Last spring, Gov. Tim Pawlenty wielded his self-styled "taxpayer protection pen" with the air of a man deeply at ease with his own power. Thanks to his record-shattering 34 vetoes, scores of rural schoolteachers are still without health insurance, FedEx continues to designate their full-time drivers in Minnesota as "self-employed contractors" undeserving of benefits, and our children still play with toys containing potentially brain-dimming toxins known as phthalates.
For all his evident boldness, however, Pawlenty's most powerful days could be in the past. As Minnesotans go to the polls in November, DFL legislators are within reach of dealing the governor a blow arguably more grievous than getting passed over to be John McCain's running mate. Already possessing a two-thirds majority in the state Senate, Democrats need to pick up just five seats in the House to gain a veto-proof majority and transform Pawlenty's feared veto pen into a glorified pencil.
If Democrats are successful, says Carleton College professor and political analyst Steven Schier, Pawlenty can expect to have his vetoes rammed back down his throat.
"It would be too inviting for Democrats not to push their agenda," Schier says.
Just two years ago, talk like this would've been the stuff of lefty fantasy. Republicans controlled the governor's mansion, the state House, and had a sizable presence in the state Senate. But that was before the epic bloodbath of 2006. In the Senate, Republicans lost six of their 29 seats. In the House, things went far worse, with the DFL going from minority status to wielding an imposing 85-49 advantage.
House Minority Leader Marty Seifert says the political climate two years ago couldn't have been worse for Republicans. Rep. Mark Foley (R-Fla.) was chasing teenagers around the halls of Congress, disaffection over the Iraq war was at a fevered pitch, and there was nothing to distract voters from their newfound disdain for George W. Bush.
But this time Republicans won't take the beating lying down. This year the GOP is fielding candidates in every House race—they let DFLers run unopposed in three districts last time around. The speculation of a DFL veto-proof majority in the House, Seifert says, is nothing more than "a pipe dream."
His bluster is backed, to a point, by simple math. Of the eight seats DFLers snatched from GOP clutches in right-leaning suburban districts in 2006, half were won by fewer than 250 votes. Statewide, of the 16 House races that came down to fewer than 500 votes, DFLers won 11 of them. Simply put, House Democrats have more ground to defend than do Republicans.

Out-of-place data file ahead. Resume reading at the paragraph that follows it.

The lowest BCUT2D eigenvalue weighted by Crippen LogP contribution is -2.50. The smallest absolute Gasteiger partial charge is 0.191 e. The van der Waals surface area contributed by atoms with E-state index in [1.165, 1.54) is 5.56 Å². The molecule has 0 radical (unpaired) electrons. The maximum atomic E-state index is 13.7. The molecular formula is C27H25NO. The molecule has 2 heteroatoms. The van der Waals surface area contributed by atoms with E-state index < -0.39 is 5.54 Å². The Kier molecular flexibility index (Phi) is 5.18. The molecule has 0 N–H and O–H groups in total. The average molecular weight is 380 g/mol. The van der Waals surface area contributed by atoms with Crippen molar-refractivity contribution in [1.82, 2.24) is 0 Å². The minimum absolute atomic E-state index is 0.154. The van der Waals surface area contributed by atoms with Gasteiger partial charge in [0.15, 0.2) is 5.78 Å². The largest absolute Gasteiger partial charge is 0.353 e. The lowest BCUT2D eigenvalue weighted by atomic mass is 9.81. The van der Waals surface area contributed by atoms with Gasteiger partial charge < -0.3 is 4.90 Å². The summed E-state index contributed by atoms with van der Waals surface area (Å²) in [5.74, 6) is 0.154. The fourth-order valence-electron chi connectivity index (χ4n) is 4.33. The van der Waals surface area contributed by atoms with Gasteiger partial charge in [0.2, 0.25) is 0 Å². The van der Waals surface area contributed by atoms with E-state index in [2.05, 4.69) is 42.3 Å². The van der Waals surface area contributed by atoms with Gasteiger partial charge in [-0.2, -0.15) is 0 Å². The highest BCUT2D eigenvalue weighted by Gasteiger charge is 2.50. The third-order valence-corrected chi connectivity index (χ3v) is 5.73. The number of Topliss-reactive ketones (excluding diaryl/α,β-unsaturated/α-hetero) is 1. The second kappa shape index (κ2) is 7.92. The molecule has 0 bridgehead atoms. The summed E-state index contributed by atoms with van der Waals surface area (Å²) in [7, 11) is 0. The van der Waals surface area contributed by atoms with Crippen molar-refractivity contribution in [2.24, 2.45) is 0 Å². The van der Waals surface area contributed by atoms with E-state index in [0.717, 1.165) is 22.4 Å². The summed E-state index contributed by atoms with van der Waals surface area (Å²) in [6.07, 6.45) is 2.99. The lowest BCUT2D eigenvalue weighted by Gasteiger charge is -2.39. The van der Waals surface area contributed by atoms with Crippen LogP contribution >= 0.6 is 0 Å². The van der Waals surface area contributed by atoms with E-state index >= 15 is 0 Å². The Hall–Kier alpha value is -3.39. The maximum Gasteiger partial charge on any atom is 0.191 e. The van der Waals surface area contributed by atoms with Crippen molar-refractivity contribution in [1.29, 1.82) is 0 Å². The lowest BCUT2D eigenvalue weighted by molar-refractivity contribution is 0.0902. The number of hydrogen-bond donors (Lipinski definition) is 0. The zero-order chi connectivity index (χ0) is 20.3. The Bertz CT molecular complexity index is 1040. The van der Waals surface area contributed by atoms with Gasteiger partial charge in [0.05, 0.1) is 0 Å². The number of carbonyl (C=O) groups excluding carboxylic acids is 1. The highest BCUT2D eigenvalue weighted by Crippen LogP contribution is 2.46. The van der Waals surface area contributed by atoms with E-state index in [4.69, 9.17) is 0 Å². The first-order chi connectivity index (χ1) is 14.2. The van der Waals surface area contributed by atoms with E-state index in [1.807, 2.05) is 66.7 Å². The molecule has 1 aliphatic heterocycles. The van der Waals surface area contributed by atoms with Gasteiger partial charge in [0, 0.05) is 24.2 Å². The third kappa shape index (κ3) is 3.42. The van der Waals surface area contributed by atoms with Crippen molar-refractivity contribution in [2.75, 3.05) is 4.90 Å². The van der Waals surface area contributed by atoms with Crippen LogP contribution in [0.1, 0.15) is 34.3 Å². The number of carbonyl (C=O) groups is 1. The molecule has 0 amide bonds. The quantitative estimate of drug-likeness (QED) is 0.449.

But though DFLers face a hungry opposition and difficult numbers, they aren't without weapons of their own. The most powerful is the much-touted Barack Obama ground game. Presidential elections in Minnesota typically attract an extra voter for every four or five who show up in off years. But Obama's field team has spent months building a network of volunteers to register and turn out voters. If it's as effective as advertised, down-ballot DFLers can expect an added boost.
There's also the question of whether the residue of Republican infighting from the past legislative session will spill over into the voter booths. In the wake of the 35W bridge collapse, six Republican House members broke with their party to override Pawlenty's veto of the mammoth transportation funding bill. House Republican leaders, seething at the insubordination, did their best to freeze the "override six" out of their jobs. Half of the rebels are out of politics, replaced by more obedient conservatives, and one, Ron Erhardt, is running as an independent, throwing his right-leaning suburban district into a chaotic three-way free-for-all.
Minnesota Democrats also dodged a bullet when John McCain chose Sarah Palin over Tim Pawlenty as a running mate. Without the cachet Pawlenty brings to the top of the ticket, Republicans concede they've lost a likely two-point bump across the board.
But while DFLers revel in their strengths and look to seize control of state government, Seifert leaves little doubt he's ready to sling mud in whatever direction he deems necessary. Republican incumbents in 2006, he said in an interview on the floor of the Xcel Energy Center during the Republican National Convention, "were fat and lazy."
Did he care to name names?
"No," Seifert demurred, "especially with the fat part."
But wasn't that just a figure of speech?
"If you weigh 300 pounds, you're probably not knocking on many doors."